Wheelchair rugby: Five things learned from 2016

Tokyo 2020 might see a shuffle in the final medal standings. Find out what else emerged from this year. 29 Dec 2016
Australia's Chris Bond pushes down the court as USA's Josh Brewer reaches for the ball

Australia's Chris Bond pushes down the court as USA's Josh Brewer reaches for the ball during an epic gold medal match to finish the Rio 2016 wheelchair rugby tournament.

ⒸCWSA/Kevin Bogetti-Smith
By Beau Greenway | For the IPC

While Paralympic champions Australia proved the world rankings do not mean much, the year also showed that the gap between the top teams is closing. Find out what else was learned from the sport in 2016:

1. Power gap closing fast

While Rio 2016 saw the same four teams make it to the medal matches as London 2012, the Games could have been a very different story if one or two results went the other way.

Great Britain’s rapid improvement since London 2012 saw it come within inches of qualifying for the semi-finals after losing to Canada in overtime. Sweden, France and Brazil also produced some excellent performances throughout the tournament.

Paralympic and world champions Australia, along with USA, Japan and Canada will be watching their backs for the next four years to ensure they are not upstaged by one of many emerging nations in the wheelchair rugby world at major tournaments.

2. Higher stakes for Paralympic Games qualification

In April 2016, the International Wheelchair Rugby Federation (IWRF) held its first-ever Paralympic qualification tournament in Paris, France.

Previous Paralympic and world championship results awarded spots based on zone championships and world rankings.

With the increased competitiveness of teams from around the globe, the IWRF adopted a qualification format that brought together six evenly-matched teams to battle it out for the last two spots at Rio 2016.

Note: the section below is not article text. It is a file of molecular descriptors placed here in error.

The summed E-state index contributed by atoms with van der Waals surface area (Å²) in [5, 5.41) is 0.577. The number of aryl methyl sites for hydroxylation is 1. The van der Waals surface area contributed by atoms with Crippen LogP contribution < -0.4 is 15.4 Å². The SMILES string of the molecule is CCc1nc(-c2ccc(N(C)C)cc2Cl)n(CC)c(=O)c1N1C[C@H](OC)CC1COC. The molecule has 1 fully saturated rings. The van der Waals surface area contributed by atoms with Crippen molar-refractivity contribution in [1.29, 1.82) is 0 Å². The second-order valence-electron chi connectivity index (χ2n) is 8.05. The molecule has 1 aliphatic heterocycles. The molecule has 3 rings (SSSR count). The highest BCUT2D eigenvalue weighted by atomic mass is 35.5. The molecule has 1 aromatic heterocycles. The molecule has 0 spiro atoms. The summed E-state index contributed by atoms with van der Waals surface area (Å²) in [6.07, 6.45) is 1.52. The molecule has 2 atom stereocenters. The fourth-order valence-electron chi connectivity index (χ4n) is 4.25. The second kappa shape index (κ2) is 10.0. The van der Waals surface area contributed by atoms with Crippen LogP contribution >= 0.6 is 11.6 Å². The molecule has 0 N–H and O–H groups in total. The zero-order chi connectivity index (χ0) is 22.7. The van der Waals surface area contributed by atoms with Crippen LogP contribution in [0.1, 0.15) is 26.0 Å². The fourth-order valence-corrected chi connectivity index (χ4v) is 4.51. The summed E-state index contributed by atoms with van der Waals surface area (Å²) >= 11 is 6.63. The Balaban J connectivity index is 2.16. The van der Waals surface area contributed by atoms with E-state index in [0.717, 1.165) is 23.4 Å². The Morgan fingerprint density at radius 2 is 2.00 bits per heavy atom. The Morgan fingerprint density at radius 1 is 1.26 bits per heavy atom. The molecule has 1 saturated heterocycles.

The USA were the clear winners, however, France, Denmark and New Zealand were all tied at the end of round-robin play.

France won through their semi-final against New Zealand to claim the final ticket to the biggest event on the sport’s calendar.

3. Growth in Southeast Asia

This year was a banner year for the sport in Southeast Asia.

After several years of grassroots development, two events brought the sport to the next level in this region.

From 9-13 June, the IWRF held a wheelchair rugby development clinic in Bali, Indonesia, targeting countries in Southeast Asia.

Based on the success of 2016, the IWRF expects to see continued growth in the region and looks forward to the participation of teams from this region for the first time in the IWRF Asia-Oceania Championship in 2017.

The region will also host the 2018 IWRF World Championships in Sydney, Australia, before all eyes turn to Tokyo 2020.

4. Look out for Japan at home Paralympics

One of the feel-good stories from Rio 2016 was seeing one of sport’s modern day heavyweights Japan breakthrough for its first ever Paralympic Games medal in wheelchair rugby.

The Japanese team held off the more-fancied Canadian outfit, 52-50, to claim the bronze medal ¬– the first of any Asian nation in the sport.

It is an ominous sign for the rest of the world as Japan look to use it as motivation to go even further when they host the next Paralympics at Tokyo 2020.

5. Australia has opportunity to gain more wheelchair rugby fans

Having set the benchmark in wheelchair rugby during the past four years with two Paralympic gold medals at London 2012 and Rio 2016 and the IWRF World Championship title in 2014, Australia will compete with the world’s best in its own backyard in 2018.

The announcement was made in July this year that Sydney Olympic Park will be home to the IWRF Wheelchair Rugby Championship from 4-10 August 2018.

IWRF president John Bishop is excited to bring the major event to Australia for the first time due to the nation’s long history in the sport, which has included participation in every World Championship and Paralympic Games competition.

Previous hosts are Nottwil, Switzerland (1995); Toronto, Canada (1998); Gothenburg, Sweden (2002); Christchurch, New Zealand (2006); Vancouver, Canada (2010) and Odense, Denmark (2014).

Sydney was the host of the 2000 Paralympic Games, the first time wheelchair rugby had full medal status at a Paralympic Games.

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